Report: U.S. Lags in Health ITBy M.L. Baker | Posted 2006-05-10 Email Print
According to a new study, health IT funding and adoption in the United States is significantly lower than in other developed countries.
The United States lags far behind other countries in its adoption and funding of health IT, according to a study published in the May/June issue of Health Affairs. At the same time, the United States pays much more per person for health care than other rich countries do.
While governments usually pay for health IT in other developed countries, the report says, the United States has relied on the private sector, particularly health insurers. The result, according to the report, is that "the United States lags as much as a dozen years behind other industrialized countries in HIT adoption."
Though it doesn't create a healthier population or universal access to health care, the United States spends nearly two and a half times more per person on health care than the median OECD country. (The Organisation of Economic Co-operation and Development is comprised of 30 industrialized countries.) The authors are careful to point out that their study does not show a cause and effect between the United States' high per capita health care spending and its lack of health information and technology; they suggest a link exists. "To the extent that HIT systems are cost-saving in the long run, the lack of an integrated, national IT system for health in the future could exacerbate the position of the United States relative to countries that are HIT leaders," the report says.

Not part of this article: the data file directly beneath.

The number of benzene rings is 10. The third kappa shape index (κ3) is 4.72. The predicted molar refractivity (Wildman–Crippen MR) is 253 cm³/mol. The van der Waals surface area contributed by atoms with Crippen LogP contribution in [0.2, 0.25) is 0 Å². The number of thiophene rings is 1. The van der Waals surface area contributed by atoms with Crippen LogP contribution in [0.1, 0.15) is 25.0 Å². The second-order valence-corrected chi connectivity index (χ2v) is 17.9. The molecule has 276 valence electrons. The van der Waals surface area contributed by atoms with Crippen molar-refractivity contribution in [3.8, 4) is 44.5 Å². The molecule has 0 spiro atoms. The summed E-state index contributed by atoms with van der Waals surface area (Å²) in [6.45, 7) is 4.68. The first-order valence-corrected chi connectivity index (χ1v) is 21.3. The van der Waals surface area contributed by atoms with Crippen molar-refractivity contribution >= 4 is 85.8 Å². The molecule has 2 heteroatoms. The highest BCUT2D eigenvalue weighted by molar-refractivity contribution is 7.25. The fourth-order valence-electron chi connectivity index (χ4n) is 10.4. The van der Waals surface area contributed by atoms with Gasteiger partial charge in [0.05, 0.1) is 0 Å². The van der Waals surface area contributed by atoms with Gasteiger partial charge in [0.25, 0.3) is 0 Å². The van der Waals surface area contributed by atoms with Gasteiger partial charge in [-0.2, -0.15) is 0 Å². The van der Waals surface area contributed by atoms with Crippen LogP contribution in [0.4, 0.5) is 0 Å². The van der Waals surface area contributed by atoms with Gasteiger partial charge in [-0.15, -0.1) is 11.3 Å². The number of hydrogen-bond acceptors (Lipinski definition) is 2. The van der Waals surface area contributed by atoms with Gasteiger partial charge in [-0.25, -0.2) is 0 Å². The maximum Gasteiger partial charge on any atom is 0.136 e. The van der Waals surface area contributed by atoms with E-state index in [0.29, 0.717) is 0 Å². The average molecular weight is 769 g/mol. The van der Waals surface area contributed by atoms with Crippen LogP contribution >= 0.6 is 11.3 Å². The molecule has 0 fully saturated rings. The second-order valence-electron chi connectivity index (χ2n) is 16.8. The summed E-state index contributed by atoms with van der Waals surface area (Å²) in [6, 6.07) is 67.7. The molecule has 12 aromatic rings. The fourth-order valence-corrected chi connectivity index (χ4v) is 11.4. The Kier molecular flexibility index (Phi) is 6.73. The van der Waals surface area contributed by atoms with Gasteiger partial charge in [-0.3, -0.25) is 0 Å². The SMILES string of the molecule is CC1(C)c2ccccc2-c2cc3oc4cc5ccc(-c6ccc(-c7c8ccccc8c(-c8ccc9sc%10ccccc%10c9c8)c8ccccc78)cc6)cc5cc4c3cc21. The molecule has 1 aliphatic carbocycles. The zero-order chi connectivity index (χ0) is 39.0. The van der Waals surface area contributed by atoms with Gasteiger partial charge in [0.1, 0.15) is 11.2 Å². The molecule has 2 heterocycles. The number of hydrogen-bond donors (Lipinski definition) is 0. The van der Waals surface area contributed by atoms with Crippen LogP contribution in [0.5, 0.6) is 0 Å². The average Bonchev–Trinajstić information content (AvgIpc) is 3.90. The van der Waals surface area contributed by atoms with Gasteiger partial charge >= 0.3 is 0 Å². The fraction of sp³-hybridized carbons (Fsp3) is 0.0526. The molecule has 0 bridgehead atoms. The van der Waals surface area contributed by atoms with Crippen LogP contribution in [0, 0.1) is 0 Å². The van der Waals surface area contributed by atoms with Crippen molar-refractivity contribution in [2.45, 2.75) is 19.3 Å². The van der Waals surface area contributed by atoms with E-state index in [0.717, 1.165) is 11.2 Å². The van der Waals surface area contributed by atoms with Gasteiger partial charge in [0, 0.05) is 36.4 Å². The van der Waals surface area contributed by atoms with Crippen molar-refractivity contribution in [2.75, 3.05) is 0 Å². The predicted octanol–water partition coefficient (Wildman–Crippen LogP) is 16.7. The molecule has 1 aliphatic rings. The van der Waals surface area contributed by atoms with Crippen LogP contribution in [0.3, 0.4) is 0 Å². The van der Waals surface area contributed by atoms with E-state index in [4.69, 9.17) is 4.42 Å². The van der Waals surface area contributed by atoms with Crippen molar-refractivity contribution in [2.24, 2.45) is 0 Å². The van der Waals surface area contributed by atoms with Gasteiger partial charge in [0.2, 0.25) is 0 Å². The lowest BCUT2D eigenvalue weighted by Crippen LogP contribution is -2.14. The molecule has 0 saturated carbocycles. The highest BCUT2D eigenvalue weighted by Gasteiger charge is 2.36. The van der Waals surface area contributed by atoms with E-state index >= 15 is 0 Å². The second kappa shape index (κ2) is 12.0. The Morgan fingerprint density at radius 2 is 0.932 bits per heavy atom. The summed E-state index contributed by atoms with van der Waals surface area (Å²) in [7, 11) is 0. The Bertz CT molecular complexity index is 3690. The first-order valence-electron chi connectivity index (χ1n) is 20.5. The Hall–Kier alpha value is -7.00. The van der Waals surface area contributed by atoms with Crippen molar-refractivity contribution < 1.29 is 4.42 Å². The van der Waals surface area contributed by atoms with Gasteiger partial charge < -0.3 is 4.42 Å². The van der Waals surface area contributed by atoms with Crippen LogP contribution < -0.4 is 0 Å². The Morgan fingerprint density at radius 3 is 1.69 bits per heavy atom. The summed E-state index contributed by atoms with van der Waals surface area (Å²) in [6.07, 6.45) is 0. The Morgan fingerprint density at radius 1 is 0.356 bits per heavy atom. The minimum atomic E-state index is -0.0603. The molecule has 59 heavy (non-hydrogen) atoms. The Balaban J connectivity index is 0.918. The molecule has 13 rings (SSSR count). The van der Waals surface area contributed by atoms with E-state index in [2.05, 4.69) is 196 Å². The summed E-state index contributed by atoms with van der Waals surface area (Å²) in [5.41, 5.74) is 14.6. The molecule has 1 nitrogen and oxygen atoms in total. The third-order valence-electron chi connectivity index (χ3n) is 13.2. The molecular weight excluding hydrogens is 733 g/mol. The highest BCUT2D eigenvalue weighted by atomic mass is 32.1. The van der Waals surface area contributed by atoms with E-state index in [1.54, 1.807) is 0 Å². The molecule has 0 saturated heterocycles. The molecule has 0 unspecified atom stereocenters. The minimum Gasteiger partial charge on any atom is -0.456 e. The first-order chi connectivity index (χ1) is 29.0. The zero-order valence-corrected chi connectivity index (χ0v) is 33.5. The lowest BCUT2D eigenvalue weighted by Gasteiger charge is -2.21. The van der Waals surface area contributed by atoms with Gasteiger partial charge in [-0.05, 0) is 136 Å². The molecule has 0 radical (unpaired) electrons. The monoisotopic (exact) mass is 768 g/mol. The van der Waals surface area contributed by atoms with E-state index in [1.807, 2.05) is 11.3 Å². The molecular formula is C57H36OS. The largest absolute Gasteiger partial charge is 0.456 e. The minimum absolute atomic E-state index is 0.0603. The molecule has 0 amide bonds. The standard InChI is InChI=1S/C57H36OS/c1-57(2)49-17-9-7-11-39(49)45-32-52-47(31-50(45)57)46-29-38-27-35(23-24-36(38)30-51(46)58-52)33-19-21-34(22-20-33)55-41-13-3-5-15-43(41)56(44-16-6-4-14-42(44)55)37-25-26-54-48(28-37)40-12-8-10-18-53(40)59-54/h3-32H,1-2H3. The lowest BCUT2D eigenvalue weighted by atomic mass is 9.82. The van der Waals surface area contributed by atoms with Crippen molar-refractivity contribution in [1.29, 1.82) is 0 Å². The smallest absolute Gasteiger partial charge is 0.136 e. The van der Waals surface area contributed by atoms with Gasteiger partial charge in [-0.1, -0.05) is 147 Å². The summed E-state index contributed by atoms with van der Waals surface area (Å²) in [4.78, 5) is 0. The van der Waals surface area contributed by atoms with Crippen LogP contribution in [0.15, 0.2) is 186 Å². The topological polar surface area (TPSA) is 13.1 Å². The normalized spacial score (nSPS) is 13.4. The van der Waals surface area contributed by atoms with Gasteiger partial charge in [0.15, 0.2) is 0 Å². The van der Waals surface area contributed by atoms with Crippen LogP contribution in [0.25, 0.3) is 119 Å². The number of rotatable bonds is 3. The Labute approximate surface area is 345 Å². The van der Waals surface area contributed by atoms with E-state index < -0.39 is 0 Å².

While U.S. government expenditures on health IT are well under $1 billion, Britain's National Health Service has spent more than $11.5 billion on its scheme to upgrade IT in a country with 60 million people. The policy was attacked as being too costly and overpaying contractors, but many within the NHS have staunchly defended the spending, saying a big up-front investment is necessary to reap real savings.
According to the report, the United Kingdom has spent about $192 per person for health IT as of 2005; Canada spent $31.85; and Australia, with the second-lowest investment, spent $4.93 per person. Far behind was the United States at $0.43 per person.
The United States got off to a late start: While Germany had a national health IT underway in 1993 and the United Kingdom launched one in 2002, the United States did not even create a federal health IT office until 2004. Outgoing health IT czar David Brailer has long said that the U.S. government will not, like other developed countries, buy IT for its doctors. Instead, he says, the government's role is to create a business case for technology so that health care payers and providers will choose to purchase it.
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